The second day of Pyrkon started off with a bit of weird deja-vu: it was a new day, as sunny and warm as Friday. And once we walked to the venue, the lines were also there again, just like on Friday. Another huge mass of fans were waiting to register! At first glance this was just too hard to believe, it felt as if we time hopped into a weird repetition of the first day of the con! This just had to be a not very well organized line to get in! Maybe the Poles simply do not know how to run the badge system efficiently. They do. It’s just so difficult to believe that so many more people showed up. But they did.
Throughout Saturday large numbers of people milled around the con, pursuing their various interests and desires. That one of the big Poznan International Fair pavilions was reserved for vendors, making it essentially one enormous Dealer’s Room was not weird or new, even if it was quite a bit bigger than the Loncon3 one. But that RPGs had an entire pavilion of that size dedicated to them alone, with some spillover into the vendor’s one was surprising. And another one for computer gaming. And another one for LARP. And two more for various other programming items. And a big, main one for more programming. Getting the drift yet?
In all of this, there is one thing that I find to be the most impressive as well as precious beyond words (and I hope Pyrkon never looses it): the “feeling of fandom”, for lack of a better term. I hate crowds. They make me nervous and irritated and annoyed. I become rude and overwhelmed by a desire to go commune with trees, preferably somewhere without any people. Even at Loncon3, where I knew so many people, I felt the need to go find a bit of solitude. At Pyrkon the day before yesterday, it was like having science-fictional double vision of the best kind: despite the truly huge number of fans at the con, the feeling of closeness and coziness one gets at a convention of 300 remained. As I’ve tweeted already, I blame the enthusiasm and the atmosphere. And possibly magic.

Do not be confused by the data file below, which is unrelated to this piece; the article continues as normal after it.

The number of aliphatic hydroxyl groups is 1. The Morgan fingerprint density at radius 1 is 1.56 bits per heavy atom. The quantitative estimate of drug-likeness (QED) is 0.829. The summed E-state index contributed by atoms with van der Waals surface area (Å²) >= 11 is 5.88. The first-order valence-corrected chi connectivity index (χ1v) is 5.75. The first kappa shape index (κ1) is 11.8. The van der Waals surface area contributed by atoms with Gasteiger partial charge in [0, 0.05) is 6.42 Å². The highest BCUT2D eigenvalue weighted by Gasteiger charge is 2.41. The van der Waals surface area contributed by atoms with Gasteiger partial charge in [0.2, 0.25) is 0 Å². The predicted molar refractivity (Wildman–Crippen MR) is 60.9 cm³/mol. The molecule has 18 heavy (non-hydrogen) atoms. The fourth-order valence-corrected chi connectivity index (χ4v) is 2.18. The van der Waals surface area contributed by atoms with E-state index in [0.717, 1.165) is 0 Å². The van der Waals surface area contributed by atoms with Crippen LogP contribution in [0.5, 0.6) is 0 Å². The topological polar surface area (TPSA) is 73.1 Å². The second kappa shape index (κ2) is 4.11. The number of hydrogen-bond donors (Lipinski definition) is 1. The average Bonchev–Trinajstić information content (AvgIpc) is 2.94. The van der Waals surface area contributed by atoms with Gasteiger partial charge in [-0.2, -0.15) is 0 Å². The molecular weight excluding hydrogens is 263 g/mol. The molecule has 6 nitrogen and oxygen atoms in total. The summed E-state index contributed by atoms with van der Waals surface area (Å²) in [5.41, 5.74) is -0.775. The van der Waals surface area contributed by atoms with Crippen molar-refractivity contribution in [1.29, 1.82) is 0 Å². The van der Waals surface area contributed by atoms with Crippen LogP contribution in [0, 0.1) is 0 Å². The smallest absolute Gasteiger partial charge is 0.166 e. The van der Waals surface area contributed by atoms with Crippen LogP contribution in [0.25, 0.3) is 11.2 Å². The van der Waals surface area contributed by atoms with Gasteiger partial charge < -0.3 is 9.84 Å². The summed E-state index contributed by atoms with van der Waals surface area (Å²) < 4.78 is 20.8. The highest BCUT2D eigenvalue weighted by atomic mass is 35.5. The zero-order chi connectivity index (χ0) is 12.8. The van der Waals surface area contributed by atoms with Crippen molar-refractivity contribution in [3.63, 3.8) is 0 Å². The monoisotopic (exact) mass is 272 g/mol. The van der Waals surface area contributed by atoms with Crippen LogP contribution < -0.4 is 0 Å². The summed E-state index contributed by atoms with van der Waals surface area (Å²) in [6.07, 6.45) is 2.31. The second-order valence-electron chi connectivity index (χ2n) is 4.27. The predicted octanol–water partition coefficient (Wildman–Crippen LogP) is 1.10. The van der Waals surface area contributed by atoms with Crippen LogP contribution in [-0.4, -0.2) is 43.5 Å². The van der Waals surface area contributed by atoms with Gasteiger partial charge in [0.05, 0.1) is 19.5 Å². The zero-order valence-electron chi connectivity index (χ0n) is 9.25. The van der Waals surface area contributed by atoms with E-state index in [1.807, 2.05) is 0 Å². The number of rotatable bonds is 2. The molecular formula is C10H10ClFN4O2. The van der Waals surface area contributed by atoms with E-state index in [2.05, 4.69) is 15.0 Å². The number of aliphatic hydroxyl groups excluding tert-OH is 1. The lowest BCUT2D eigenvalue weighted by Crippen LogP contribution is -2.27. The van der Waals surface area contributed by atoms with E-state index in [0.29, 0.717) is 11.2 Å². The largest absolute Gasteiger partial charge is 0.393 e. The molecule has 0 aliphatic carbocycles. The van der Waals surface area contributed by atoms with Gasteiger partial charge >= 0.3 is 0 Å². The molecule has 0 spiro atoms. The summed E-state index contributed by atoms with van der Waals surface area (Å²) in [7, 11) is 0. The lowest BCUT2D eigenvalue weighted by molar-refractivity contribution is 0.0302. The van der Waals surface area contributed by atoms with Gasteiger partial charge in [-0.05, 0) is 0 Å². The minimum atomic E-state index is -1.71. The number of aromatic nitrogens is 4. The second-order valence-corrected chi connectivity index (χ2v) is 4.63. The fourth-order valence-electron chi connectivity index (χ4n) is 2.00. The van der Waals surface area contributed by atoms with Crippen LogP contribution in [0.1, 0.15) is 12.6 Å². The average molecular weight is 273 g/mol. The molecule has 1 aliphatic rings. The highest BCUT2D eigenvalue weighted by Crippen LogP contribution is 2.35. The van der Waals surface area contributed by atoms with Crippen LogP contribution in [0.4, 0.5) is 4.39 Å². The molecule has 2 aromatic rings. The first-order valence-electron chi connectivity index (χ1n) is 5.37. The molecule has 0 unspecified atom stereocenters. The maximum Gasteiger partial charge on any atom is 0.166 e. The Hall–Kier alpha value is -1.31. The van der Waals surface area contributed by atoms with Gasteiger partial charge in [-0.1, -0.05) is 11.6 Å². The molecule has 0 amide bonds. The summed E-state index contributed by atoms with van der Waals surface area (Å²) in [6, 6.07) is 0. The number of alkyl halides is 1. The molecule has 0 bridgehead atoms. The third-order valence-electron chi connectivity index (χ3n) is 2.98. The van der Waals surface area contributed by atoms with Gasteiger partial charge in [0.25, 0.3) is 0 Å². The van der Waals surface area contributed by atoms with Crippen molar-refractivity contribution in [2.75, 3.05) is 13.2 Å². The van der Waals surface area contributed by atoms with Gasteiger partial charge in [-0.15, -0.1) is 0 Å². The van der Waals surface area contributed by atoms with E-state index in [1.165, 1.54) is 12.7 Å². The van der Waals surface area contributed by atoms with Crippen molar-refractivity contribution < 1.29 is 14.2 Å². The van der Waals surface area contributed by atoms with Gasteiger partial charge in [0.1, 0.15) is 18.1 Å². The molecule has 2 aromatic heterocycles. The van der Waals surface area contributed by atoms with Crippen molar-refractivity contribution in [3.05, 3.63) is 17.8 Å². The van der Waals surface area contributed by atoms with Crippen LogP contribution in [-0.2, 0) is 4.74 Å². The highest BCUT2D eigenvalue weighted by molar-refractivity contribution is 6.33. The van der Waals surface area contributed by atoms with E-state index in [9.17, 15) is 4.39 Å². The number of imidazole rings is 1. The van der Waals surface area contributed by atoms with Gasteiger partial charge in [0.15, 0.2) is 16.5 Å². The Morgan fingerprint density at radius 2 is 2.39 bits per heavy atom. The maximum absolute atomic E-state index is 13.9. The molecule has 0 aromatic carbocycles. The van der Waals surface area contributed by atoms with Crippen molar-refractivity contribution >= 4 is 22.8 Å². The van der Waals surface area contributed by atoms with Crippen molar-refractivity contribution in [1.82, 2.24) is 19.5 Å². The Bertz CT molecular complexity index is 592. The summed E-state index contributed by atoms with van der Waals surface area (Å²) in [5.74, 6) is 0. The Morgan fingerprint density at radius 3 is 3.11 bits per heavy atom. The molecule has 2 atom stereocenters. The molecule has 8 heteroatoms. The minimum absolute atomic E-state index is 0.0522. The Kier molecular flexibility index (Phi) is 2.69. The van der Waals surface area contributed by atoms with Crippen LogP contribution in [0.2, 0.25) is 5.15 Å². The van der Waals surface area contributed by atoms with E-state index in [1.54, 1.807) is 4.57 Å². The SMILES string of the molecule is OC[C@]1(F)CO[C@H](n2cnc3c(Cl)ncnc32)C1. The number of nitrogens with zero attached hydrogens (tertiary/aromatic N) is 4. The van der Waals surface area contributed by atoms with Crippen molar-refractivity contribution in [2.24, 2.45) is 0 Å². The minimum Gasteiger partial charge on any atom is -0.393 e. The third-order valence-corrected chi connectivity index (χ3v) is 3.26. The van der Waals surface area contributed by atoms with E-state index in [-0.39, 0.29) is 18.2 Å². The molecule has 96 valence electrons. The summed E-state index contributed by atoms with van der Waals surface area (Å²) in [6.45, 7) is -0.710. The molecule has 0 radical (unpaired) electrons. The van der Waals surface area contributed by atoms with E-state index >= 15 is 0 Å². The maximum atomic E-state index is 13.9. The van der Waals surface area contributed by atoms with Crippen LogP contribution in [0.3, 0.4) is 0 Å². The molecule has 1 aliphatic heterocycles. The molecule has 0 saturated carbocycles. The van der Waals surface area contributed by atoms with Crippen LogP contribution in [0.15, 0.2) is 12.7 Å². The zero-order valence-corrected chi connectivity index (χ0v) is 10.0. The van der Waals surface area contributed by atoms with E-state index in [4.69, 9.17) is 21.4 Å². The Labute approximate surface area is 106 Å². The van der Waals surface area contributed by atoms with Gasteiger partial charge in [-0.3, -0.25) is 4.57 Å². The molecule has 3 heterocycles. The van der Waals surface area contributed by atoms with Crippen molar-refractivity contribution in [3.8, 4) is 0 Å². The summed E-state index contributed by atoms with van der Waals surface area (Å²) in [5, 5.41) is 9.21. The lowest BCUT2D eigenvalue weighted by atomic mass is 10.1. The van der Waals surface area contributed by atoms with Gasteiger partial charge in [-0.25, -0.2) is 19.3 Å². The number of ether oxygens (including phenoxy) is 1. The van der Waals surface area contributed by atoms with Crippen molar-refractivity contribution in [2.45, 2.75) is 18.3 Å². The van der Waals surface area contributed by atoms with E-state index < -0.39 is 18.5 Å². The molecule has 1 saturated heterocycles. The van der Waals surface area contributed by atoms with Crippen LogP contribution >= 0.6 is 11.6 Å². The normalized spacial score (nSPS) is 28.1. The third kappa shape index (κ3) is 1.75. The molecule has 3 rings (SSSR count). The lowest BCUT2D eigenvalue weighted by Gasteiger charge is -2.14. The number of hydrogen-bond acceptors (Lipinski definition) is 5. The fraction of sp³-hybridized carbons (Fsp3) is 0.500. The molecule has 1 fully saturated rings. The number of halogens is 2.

Though it may just be the adrenalin of the organizers – these people have been, up until this year, running the +20000 members convention that is Pyrkon entirely on volunteer power. Any other day I would have had to say that the most impressive part of my day was hearing stories about Krsto A. Mažuranic, the grandfather of Croatian SF fandom from Joe and Gay Haldeman. But after hearing that particular piece of information, in addition to them having 70 GoHs, 12 foreign and the rest domestic, all I could do is be in awe.
(And am suddenly more forgiving of the fact that there is not a single stand of books in English for sale. So no opportunity to get autographs by Fforde, Chiang and Haldeman for me since accidentally forgot my copies at home.)
I planned to go to panels but the one on YA fiction pissed me off and then I got sidetracked by talking to people and hatching new plans, discussing fandom, browsing the stands, being stood up for an interview by the most award winning writer in SF and gawking at even more fabulous costumes. Find some better photos here.